'A beautiful person': Family, community mourn death of woman in Point Douglas

·3 min read
Relatives of Danielle Ballantyne gather around a photo of the 36-year-old mother of four on Saturday evening in Point Douglas. Ballantyne was killed by teens and her body found in a Jarvis Avenue suite on Monday, police said.  (James Turner/CBC - image credit)
Relatives of Danielle Ballantyne gather around a photo of the 36-year-old mother of four on Saturday evening in Point Douglas. Ballantyne was killed by teens and her body found in a Jarvis Avenue suite on Monday, police said. (James Turner/CBC - image credit)

About 100 people gathered outside an apartment block in Winnipeg's Point Douglas area on Saturday evening to pay tribute to the life of a mother of four whose life was cut short by violence this week.

Family, friends and others in the community who knew Danielle Dawn Ballantyne lit candles, sang traditional Indigenous songs and prayed together, keeping vigil for the memory of the 36-year-old who was found dead by police in a suite in the 100 block of Jarvis Avenue on Monday.

Ballantyne, who was originally from Misipawistik First Nation (Grand Rapids) but moved to Winnipeg about a decade ago, was a giving person who was very protective of her family, relatives said.

"She would go above and beyond," said Lorraine Ballantyne, a younger sister, in a brief interview.

"She didn't have much, but what she did have she gave to us and her children. Her children were the most important thing in her life. She would do anything for them."

James Turner/CBC
James Turner/CBC

Danielle Ballantyne's death was one of several serious violent attacks that police were called to in the same general area of Winnipeg that morning, said police.

Two teenage boys have been arrested and charged with second-degree murder in Ballantyne's killing. They also each face a separate murder charge each for the killing of another man a couple of hours before Ballantyne was found.

"We love her very much and we pray for those people who did this," said Ballantyne's aunt Gail Ledoux.

"We pray for them and forgive them because my niece was a beautiful person. She loved everyone," Ledoux said. "She would always say I love you to everyone she met."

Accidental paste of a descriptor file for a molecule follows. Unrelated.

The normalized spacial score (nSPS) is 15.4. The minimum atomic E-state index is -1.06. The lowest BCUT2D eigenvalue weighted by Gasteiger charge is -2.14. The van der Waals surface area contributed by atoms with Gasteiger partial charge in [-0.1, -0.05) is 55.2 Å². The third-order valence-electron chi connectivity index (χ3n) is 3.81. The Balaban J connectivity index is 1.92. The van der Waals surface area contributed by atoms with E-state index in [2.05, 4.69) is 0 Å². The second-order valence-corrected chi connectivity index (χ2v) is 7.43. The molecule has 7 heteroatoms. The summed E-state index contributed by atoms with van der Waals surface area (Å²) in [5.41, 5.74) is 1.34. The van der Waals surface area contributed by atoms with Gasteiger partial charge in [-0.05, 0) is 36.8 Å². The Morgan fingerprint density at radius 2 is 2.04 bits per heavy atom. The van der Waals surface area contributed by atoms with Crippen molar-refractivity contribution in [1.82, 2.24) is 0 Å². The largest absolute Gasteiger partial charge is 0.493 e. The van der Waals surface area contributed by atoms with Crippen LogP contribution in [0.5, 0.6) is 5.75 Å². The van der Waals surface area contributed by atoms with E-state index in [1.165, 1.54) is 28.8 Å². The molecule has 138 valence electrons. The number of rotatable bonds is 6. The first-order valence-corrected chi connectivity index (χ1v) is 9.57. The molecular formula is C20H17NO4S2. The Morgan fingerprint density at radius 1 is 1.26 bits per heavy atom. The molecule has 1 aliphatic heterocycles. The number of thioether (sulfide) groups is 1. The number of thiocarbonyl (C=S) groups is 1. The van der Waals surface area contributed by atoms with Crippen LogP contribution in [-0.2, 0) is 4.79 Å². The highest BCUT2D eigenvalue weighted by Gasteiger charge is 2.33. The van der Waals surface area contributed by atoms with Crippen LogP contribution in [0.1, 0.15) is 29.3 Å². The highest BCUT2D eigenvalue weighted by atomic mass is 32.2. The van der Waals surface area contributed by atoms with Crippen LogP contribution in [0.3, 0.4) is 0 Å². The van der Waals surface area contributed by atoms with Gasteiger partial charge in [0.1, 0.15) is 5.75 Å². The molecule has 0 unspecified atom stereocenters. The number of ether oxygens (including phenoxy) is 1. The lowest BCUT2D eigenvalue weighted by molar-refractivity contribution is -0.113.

Ballantyne was homeless when she died, relatives said.

James Turner/CBC
James Turner/CBC

Darryl Contois, who works with Sabe Peace Walkers, said he'd gotten to know Ballantyne, who would often visit the agency's office at 190 Disraeli to have something to eat and to watch TV.

"She would help people even though she needed help," Contois said. "Danielle will be missed … may her spirit fly high and watch over us."

Her uncle, Percy Ballantyne, called on Indigenous leaders to do more to support the many thousands of First Nations members in Canada who live off-reserve. They don't get enough resources, including funding and housing, he said.

"We need to go back to our culture, our value system and be more kinder to one another and support each other as Indigenous people," he said to applause.

A uniformed member of the Winnipeg Police Service and a number of cadets attended the vigil. Several members of Ballantyne's family thanked police for their help.

James Turner/CBC
James Turner/CBC

Her funeral is planned for Tuesday in Misipawistik.

Chief Heidi Cook told CBC in a Friday interview the community is pulling together to support Ballantyne's family. "Obviously it's a shock to lose somebody so suddenly," Cook said.

"Danielle was loved by a lot of people, said Cook. "She did not deserve to die. Whatever was going on in her life there was always hope she would have a good life, find peace."